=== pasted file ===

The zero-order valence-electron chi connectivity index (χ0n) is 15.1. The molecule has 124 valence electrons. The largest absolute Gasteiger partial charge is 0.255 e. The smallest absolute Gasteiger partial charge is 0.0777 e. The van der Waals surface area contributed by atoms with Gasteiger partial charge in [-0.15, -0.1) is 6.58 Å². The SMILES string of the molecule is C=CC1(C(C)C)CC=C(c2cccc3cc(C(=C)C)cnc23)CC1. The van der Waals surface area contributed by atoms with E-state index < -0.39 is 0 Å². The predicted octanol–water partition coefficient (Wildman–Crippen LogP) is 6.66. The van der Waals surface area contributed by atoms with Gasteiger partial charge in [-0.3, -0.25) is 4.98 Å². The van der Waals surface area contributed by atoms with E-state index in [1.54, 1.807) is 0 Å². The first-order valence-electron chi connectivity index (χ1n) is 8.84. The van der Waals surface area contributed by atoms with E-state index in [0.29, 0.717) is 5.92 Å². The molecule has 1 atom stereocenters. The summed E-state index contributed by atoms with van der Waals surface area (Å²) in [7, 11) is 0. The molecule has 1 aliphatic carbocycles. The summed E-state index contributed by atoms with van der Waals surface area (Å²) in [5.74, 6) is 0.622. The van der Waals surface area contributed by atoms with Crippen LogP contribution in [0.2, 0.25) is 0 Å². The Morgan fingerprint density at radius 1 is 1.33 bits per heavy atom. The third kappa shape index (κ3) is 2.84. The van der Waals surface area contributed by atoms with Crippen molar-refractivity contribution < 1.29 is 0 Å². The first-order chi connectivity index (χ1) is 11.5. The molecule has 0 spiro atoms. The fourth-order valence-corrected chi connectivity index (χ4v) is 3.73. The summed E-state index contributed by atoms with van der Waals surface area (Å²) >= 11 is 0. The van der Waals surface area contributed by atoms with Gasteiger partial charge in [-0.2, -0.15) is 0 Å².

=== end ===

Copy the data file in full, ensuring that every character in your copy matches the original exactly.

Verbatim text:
The zero-order valence-electron chi connectivity index (χ0n) is 15.1. The molecule has 124 valence electrons. The largest absolute Gasteiger partial charge is 0.255 e. The smallest absolute Gasteiger partial charge is 0.0777 e. The van der Waals surface area contributed by atoms with Gasteiger partial charge in [-0.15, -0.1) is 6.58 Å². The SMILES string of the molecule is C=CC1(C(C)C)CC=C(c2cccc3cc(C(=C)C)cnc23)CC1. The van der Waals surface area contributed by atoms with E-state index < -0.39 is 0 Å². The predicted octanol–water partition coefficient (Wildman–Crippen LogP) is 6.66. The van der Waals surface area contributed by atoms with Gasteiger partial charge in [-0.3, -0.25) is 4.98 Å². The van der Waals surface area contributed by atoms with E-state index in [1.54, 1.807) is 0 Å². The first-order valence-electron chi connectivity index (χ1n) is 8.84. The van der Waals surface area contributed by atoms with E-state index in [0.29, 0.717) is 5.92 Å². The molecule has 1 atom stereocenters. The summed E-state index contributed by atoms with van der Waals surface area (Å²) in [7, 11) is 0. The molecule has 1 aliphatic carbocycles. The summed E-state index contributed by atoms with van der Waals surface area (Å²) in [5.74, 6) is 0.622. The van der Waals surface area contributed by atoms with Crippen LogP contribution in [0.2, 0.25) is 0 Å². The Morgan fingerprint density at radius 1 is 1.33 bits per heavy atom. The third kappa shape index (κ3) is 2.84. The van der Waals surface area contributed by atoms with Crippen molar-refractivity contribution < 1.29 is 0 Å². The first-order chi connectivity index (χ1) is 11.5. The molecule has 0 spiro atoms. The fourth-order valence-corrected chi connectivity index (χ4v) is 3.73. The summed E-state index contributed by atoms with van der Waals surface area (Å²) >= 11 is 0. The van der Waals surface area contributed by atoms with Gasteiger partial charge in [-0.2, -0.15) is 0 Å².